I decided to release it for free for two reasons: 1. Much of research was done while I was being supported by a fellowship through Haverford College so it’s not like writing put me into debt, 2. I would rather have 1000 people read Viral Art and pay me no money than have 10 people read it and pay me $15 each.

GF: The last part of your book statement states that you will argue that the future of graffiti and street art may lie online versus physical space. Contemporary art has been talking about this and attempting to do this for awhile now, why do you feel Street art and Graffiti will also follow their lead?

RJ: If public space exists on the internet and the artists we love have spent their lives intervening in public space, why wouldn’t they intervene in digital public spaces? The internet is where artists can find eyeballs today just as it used to be that artists could find them by painting on trains or walls. And street artists and graffiti writers have a huge advantage over most artists: they can take the tactics they learned on the street and apply to them digital spaces. We’ve already seen this to varying degrees with people like KATSU, Saber, Evan Roth and John Fekner. All of those guys have strong ties to street art or graffiti, but they’re also intervening in digital space in some way that’s reminiscent of their outdoor work.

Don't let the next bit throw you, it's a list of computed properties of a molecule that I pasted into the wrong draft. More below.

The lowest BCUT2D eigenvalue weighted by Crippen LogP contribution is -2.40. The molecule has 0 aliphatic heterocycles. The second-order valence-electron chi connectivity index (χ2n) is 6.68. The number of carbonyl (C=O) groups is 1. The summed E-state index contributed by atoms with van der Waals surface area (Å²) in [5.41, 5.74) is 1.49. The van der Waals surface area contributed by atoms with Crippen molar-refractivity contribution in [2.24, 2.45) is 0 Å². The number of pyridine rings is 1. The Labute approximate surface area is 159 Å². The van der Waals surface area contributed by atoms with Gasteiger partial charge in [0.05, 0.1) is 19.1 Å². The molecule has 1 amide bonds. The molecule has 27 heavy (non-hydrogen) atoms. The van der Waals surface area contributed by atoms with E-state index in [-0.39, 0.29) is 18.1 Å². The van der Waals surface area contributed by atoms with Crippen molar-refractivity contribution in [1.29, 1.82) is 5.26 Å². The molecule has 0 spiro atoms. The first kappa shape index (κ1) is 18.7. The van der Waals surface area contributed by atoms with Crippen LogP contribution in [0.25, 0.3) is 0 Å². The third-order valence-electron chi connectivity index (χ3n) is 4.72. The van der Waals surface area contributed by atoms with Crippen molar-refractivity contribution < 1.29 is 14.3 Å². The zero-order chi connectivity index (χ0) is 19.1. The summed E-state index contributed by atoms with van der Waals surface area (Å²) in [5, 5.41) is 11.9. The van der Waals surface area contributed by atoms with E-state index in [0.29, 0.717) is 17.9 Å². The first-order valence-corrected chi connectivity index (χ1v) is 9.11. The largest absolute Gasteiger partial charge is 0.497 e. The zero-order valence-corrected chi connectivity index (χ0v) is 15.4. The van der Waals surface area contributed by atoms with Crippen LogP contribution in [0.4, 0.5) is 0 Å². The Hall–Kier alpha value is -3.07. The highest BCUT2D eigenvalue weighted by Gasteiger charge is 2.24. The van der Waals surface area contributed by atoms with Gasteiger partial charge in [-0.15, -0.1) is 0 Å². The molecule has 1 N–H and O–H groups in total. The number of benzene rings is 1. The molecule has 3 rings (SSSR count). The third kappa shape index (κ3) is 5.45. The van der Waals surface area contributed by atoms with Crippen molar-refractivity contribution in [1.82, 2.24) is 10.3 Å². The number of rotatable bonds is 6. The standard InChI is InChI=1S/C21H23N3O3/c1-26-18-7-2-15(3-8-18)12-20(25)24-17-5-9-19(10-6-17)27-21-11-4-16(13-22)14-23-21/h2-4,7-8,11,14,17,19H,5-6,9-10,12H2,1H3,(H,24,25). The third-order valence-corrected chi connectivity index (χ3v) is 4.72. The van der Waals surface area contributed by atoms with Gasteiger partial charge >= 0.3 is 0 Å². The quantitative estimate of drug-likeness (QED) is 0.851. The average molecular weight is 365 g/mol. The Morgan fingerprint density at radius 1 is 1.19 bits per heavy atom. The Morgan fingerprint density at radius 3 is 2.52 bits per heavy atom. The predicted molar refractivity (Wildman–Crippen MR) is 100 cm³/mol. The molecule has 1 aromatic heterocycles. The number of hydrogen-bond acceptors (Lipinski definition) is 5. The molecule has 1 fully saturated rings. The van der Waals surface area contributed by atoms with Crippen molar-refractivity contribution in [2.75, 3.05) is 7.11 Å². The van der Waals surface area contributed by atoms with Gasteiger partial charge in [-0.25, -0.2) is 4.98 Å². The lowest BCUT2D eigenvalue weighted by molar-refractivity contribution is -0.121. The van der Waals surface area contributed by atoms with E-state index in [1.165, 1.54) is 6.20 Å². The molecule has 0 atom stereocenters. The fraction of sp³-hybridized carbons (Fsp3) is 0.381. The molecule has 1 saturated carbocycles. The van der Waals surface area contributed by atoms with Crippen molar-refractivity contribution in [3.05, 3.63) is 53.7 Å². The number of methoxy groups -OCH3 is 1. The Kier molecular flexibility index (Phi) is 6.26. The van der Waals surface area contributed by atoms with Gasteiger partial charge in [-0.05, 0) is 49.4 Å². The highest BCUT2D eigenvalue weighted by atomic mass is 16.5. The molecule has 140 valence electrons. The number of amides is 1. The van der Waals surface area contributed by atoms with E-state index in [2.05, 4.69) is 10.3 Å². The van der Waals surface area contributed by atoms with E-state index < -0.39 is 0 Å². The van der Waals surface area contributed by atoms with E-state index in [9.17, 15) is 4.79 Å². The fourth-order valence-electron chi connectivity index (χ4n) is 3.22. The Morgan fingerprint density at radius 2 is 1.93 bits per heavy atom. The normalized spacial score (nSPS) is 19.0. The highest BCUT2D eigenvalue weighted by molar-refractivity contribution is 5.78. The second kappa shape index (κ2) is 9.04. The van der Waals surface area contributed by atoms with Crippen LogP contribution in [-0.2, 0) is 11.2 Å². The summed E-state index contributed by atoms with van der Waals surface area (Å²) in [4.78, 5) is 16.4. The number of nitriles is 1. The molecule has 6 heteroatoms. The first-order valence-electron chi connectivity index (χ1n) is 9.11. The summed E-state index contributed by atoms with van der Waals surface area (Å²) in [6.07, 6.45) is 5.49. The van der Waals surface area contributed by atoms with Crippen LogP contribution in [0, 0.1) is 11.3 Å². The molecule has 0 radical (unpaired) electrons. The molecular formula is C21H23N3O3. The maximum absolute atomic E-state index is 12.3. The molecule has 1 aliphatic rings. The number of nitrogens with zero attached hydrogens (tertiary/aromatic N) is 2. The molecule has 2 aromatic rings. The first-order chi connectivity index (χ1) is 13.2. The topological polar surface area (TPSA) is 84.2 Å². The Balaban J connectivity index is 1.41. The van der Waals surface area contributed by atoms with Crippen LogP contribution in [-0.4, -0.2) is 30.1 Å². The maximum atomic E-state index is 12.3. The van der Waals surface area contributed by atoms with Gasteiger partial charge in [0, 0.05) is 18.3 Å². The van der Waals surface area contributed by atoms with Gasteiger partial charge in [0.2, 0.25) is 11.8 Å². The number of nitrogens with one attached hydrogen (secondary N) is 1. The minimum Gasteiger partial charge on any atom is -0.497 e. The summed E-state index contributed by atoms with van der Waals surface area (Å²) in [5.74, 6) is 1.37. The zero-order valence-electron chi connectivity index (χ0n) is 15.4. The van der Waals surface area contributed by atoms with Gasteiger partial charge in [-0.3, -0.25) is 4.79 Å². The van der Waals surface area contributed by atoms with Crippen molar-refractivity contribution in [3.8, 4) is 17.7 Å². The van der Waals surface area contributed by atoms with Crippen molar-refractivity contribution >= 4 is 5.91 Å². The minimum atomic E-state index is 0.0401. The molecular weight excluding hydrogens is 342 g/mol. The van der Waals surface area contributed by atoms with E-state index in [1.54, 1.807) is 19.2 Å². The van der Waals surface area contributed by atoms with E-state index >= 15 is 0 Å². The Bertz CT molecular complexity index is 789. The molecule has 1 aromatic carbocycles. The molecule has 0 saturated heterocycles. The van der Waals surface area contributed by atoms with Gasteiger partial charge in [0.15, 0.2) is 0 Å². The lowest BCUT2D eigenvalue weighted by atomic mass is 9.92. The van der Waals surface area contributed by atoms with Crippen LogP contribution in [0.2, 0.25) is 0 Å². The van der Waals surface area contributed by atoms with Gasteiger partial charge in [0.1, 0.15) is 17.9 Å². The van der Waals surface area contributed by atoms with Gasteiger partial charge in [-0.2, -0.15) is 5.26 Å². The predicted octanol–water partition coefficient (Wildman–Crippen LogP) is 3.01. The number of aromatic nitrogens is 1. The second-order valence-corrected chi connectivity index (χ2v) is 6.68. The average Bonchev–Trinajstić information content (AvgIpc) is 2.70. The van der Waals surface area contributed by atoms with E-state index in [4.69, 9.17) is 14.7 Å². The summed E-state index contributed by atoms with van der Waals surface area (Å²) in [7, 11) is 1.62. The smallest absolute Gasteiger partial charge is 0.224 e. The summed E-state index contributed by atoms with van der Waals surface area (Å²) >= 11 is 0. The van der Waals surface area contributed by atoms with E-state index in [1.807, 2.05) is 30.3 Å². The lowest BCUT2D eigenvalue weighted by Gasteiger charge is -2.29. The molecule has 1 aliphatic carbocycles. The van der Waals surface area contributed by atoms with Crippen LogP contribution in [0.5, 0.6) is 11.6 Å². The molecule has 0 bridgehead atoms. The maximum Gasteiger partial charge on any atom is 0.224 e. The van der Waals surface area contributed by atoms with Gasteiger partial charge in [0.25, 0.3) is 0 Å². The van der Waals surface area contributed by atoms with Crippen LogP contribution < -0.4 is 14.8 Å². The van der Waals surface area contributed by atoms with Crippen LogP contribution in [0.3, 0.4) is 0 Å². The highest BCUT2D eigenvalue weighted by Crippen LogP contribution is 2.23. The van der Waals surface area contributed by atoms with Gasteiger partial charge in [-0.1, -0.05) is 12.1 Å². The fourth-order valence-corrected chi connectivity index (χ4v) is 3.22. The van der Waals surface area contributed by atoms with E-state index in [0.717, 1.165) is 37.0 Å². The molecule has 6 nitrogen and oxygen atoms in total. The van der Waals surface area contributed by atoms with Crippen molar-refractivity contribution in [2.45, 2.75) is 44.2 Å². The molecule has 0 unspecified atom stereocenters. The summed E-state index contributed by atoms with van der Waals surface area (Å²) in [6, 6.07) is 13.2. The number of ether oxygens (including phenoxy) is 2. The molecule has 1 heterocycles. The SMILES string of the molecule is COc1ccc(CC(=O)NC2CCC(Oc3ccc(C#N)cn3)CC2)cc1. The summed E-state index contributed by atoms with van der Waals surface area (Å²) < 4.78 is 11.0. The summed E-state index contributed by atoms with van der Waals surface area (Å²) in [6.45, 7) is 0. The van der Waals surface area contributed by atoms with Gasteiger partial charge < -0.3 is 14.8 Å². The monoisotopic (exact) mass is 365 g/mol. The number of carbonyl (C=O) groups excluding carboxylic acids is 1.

Of course, traditional mark making also has its place. Swampy might never make art for Twitter, and that’s fine, because maybe his art is more about saying “I am alive and present in this space in this moment and here’s a drawing to prove it,” than it is about something like Saber’s “I’m mad as hell and I’m not gonna take it anymore” attitude that can be expressed in the formed of upside down flags on Twitter.

GF: Going into this book and researching your initial thesis, what were some of the surprises you uncovered along the way?

RJ: This book has really made me question my role as a blogger. It inspired things like Illegal August. I’ve had to ask myself: am I really promoting street art and graffiti, or am I simply regurgitating press releases containing photos of murals that were always made to be seen online in order to sell a screenprint of the same image? And that’s something I’m still grappling with.

GF: In ending leave us with a thought for the future of graffiti and street art.

We have to avoid confusing the tools that artists have used to make street art and graffiti with the goals that they are ostensibly trying to accomplish. Many of the goals can be accomplished just as well online. If everyone starts to think street art has to be done wheat pasted posters and graffiti has to be done with spray paint, in ten years we’re all going to end up looking like the writers who travel to NYC to paint trains that will be immediately buffed just because writers in the 70’s painted trains back when it was the best way to get your name across the entire city.